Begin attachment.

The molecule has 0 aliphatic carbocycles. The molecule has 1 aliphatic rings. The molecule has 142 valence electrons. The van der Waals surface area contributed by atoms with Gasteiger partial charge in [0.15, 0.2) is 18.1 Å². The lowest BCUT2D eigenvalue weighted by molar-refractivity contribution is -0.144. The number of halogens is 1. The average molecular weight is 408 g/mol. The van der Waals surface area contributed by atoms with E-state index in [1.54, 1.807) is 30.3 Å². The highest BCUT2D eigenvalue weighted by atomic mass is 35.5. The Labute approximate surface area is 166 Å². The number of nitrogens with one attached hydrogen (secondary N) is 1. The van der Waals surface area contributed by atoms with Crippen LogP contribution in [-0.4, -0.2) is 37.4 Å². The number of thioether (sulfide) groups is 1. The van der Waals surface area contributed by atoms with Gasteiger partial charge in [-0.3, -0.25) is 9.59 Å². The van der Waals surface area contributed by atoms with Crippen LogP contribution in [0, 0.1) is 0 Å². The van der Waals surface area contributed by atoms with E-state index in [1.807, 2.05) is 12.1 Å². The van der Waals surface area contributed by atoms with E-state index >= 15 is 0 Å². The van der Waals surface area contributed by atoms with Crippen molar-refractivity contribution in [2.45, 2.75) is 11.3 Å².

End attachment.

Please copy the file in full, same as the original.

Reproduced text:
The molecule has 0 aliphatic carbocycles. The molecule has 1 aliphatic rings. The molecule has 142 valence electrons. The van der Waals surface area contributed by atoms with Gasteiger partial charge in [0.15, 0.2) is 18.1 Å². The lowest BCUT2D eigenvalue weighted by molar-refractivity contribution is -0.144. The number of halogens is 1. The average molecular weight is 408 g/mol. The van der Waals surface area contributed by atoms with E-state index in [1.54, 1.807) is 30.3 Å². The highest BCUT2D eigenvalue weighted by atomic mass is 35.5. The Labute approximate surface area is 166 Å². The number of nitrogens with one attached hydrogen (secondary N) is 1. The van der Waals surface area contributed by atoms with Crippen LogP contribution in [-0.4, -0.2) is 37.4 Å². The number of thioether (sulfide) groups is 1. The van der Waals surface area contributed by atoms with Gasteiger partial charge in [-0.3, -0.25) is 9.59 Å². The van der Waals surface area contributed by atoms with Crippen LogP contribution in [0, 0.1) is 0 Å². The van der Waals surface area contributed by atoms with E-state index in [1.807, 2.05) is 12.1 Å². The van der Waals surface area contributed by atoms with E-state index >= 15 is 0 Å². The van der Waals surface area contributed by atoms with Crippen molar-refractivity contribution in [2.45, 2.75) is 11.3 Å².